Things You'll Need
High-quality sponge mop
When moisture collects onto a smooth surface, like tiles, it can become very slippery. Bathroom and kitchen floors are often tiled and can become hazardous without some kind of nonslip coating. An epoxy nonslip sealant makes slippery tiles rougher, giving feet something to grip when the smooth surface becomes wet or oily. You can apply nonslip sealer yourself to just about any ceramic finish tile. If tiles and grout have been previously sealed, you'll need to strip them first so the new nonslip water-based sealer can bond properly.
Clean the tiles well using hot water and detergent. Ensure all dirt and oil are removed from the tiles as well as the grout. Let the tiles dry completely.
Pour the sealer into a bucket and dip the mop in. Apply the sealer to the tile floor in short and even strokes. Start in the corner of the tile area, and when it is time to re-wet the mop, pick up where you left off.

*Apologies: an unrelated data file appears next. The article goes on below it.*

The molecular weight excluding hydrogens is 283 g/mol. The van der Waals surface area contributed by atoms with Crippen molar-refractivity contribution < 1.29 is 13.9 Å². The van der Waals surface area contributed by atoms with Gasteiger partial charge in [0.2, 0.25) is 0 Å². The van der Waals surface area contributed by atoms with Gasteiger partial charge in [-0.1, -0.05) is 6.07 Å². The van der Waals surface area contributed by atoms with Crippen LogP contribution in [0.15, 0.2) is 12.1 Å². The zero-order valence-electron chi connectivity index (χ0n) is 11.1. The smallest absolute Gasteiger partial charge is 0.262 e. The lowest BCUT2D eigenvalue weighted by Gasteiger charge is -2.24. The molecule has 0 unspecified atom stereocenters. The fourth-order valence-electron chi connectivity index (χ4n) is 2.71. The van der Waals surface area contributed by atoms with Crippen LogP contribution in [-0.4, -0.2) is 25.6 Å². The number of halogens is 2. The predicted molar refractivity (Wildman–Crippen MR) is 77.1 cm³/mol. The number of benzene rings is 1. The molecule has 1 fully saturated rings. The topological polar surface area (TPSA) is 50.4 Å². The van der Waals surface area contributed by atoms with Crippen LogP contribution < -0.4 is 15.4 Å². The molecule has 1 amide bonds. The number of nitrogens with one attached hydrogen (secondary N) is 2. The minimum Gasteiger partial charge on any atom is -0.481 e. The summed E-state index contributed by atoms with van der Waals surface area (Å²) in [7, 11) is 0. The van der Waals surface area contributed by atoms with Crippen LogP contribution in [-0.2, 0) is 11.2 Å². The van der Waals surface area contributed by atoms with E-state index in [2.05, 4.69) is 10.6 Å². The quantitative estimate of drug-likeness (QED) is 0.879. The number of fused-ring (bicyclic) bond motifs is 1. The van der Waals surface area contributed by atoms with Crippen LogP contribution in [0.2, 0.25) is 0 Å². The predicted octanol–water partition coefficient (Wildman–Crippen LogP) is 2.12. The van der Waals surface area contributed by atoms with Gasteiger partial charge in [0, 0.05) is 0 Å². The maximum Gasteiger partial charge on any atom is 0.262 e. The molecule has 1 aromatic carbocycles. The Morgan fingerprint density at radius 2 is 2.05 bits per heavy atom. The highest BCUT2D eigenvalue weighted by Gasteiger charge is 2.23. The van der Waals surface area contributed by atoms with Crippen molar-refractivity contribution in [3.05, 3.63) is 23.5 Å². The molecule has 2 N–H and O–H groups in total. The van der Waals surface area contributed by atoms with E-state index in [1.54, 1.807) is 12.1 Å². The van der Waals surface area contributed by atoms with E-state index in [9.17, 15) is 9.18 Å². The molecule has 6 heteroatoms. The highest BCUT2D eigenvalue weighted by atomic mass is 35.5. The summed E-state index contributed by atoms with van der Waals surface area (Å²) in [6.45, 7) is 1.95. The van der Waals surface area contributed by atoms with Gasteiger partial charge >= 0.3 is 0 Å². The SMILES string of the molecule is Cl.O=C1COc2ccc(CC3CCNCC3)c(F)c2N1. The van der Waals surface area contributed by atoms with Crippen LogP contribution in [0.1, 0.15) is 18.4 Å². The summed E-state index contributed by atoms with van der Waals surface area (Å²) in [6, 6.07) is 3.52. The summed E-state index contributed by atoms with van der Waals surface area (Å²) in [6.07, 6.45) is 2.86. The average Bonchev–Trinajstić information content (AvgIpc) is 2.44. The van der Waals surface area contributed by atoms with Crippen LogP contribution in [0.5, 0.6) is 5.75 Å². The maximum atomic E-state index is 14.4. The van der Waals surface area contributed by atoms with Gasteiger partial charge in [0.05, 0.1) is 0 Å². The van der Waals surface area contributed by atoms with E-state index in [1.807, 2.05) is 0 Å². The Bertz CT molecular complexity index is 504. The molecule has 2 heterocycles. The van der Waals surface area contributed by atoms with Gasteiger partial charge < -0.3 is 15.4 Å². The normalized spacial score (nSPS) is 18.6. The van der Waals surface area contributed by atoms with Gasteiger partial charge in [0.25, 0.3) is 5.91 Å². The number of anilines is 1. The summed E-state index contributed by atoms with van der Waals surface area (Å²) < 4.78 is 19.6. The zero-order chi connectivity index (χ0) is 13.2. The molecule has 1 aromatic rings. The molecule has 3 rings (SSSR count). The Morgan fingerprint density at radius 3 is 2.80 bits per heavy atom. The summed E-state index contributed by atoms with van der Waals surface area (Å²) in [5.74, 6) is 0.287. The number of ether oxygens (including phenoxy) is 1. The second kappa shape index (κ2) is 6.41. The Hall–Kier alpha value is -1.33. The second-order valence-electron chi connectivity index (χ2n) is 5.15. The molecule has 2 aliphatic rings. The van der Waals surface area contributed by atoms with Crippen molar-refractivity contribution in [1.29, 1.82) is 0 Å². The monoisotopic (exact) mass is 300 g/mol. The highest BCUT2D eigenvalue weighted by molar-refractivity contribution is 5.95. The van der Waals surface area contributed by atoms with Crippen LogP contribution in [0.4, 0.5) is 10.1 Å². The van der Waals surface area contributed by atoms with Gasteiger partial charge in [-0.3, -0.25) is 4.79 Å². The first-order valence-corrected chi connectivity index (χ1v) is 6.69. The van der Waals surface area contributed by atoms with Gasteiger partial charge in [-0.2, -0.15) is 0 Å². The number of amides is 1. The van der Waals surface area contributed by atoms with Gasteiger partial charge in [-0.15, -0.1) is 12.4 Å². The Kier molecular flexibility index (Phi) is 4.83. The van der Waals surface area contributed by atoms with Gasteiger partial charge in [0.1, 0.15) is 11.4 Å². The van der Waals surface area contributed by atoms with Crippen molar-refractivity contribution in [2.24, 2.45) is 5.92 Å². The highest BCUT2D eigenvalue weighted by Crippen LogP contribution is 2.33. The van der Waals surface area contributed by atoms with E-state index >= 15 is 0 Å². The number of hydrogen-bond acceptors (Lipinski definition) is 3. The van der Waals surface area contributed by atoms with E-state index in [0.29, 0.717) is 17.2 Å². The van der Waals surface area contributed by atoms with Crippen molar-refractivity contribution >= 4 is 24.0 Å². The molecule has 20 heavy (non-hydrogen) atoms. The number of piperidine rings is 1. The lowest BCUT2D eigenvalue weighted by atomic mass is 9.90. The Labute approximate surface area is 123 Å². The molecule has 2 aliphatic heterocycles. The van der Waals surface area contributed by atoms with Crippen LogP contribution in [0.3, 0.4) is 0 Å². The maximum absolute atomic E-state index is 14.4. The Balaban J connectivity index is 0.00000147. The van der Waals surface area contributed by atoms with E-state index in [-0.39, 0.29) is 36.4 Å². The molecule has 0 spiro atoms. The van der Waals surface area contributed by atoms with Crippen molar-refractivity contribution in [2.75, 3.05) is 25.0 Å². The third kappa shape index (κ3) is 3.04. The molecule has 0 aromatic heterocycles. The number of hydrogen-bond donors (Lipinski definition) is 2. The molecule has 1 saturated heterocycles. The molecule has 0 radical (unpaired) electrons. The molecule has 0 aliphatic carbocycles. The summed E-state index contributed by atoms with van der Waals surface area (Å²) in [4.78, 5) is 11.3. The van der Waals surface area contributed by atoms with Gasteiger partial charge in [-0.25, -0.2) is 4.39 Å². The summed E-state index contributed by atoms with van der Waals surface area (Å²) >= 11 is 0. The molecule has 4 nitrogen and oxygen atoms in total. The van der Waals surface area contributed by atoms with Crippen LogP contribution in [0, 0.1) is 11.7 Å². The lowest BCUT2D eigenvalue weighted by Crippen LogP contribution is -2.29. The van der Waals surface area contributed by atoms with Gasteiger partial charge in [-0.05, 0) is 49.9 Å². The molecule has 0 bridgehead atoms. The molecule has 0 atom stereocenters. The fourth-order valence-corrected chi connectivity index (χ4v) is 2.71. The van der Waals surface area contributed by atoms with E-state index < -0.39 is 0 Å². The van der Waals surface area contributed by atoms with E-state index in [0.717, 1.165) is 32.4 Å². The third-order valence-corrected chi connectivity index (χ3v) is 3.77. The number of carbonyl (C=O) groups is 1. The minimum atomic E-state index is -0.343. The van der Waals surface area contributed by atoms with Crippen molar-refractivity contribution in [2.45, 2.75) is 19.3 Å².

Work on the farthest point on the tile and move toward the area closest to the door. Avoid boxing yourself into a corner and having to step on the sealant to get out.
Allow the first coat of sealer to dry completely, according to the directions on the package. Place fans nearby to speed up the drying process if desired. Open windows throughout the house to increase circulation.
Apply another coat of sealant after the first one dries, if the manufacturer's instructions say so. Allow a second coat to dry completely, anywhere from 24 to 48 hours, depending on the manufacturer's instructions.
High humidity can extend the time it takes the sealant to dry.
Keep foot traffic off the tile until the sealant is completely dry and cured.
Rinse out the mop and bucket well in between coats so the sealant will not dry on them.
Any failure to clean dirt and oil from the tile may result in the nonslip sealant being less effective or not adhering properly to the tile.